In systems with multiple Servers and Clients the installation of Public Keys in Trust Lists can very quickly become cumbersome. In these instances, the use of a company specific CA can greatly simplify the installation/configuration issues. The CA can also provide additional benefits such as management of Certificate expiration and Certificate Revocation Lists (CRL). Figure 10 provides an illustration of this activity.
The administrator will need to generate a CA signed Application Instance Certificate for all Clients and Servers that are installed in a system, but he will only need to install the CA Public Key on all machines. When a Certificate expires and is replaced, the administrator will only need to replace the expired Certificate (Public Keys and Private Keys), there will be no need to copy a Public Key to any locations.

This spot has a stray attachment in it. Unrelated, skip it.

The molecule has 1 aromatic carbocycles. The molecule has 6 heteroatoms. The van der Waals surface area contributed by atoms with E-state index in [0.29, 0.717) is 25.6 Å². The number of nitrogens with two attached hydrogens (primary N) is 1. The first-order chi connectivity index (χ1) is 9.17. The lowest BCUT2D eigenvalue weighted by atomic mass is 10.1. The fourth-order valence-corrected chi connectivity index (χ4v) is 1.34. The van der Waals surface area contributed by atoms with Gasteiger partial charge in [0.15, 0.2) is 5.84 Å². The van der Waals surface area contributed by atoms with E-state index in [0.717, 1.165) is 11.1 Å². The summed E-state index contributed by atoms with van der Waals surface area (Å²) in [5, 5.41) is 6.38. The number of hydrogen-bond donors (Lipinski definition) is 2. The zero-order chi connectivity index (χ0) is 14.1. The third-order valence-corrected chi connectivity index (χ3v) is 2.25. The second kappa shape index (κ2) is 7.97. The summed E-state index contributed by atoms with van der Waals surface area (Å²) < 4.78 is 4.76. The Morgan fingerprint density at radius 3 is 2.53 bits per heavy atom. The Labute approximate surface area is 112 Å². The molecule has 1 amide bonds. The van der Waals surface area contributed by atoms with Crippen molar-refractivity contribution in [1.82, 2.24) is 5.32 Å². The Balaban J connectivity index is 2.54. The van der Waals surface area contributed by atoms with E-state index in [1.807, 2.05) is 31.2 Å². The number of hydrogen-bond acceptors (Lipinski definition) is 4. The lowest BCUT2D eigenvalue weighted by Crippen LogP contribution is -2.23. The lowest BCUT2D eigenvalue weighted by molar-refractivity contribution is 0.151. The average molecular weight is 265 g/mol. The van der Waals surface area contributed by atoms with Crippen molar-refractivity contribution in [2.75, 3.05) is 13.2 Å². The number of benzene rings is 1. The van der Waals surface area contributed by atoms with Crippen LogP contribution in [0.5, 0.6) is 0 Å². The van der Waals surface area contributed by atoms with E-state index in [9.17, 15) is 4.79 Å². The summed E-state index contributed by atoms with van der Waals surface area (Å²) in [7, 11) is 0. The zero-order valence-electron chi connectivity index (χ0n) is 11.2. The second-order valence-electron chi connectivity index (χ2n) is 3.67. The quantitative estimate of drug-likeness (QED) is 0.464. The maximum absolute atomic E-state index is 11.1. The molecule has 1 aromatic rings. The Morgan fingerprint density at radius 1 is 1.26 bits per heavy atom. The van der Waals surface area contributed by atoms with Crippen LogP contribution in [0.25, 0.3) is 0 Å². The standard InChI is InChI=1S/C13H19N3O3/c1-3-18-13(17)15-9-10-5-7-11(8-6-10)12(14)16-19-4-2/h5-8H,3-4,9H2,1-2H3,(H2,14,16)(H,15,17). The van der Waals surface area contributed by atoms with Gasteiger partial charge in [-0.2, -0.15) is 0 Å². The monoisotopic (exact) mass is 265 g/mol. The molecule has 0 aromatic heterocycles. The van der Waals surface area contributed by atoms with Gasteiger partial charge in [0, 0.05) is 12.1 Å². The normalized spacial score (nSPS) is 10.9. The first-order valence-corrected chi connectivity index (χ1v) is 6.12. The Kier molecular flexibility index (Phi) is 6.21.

The company specific CA allows the company to control the issuing of Certificates. The use of a commercial CA (such as VeriSign) would not be recommended in most cases. An OPC UA Application typically is configured to trust only the other applications determined by the Company as trusted. If all Certificates issued by a commercial CA were to be trusted then the commercial CA would be controlling which applications are to be trusted, not the company.
Certificate management needs to be addressed by all application developers. Some applications may make use of Certificate management that is provided as part of a system wide infrastructure, others will generate self-signed Certificates as part of an installation. See OPC 10000-12 for additional details on system wide infrastructures for Certificate management.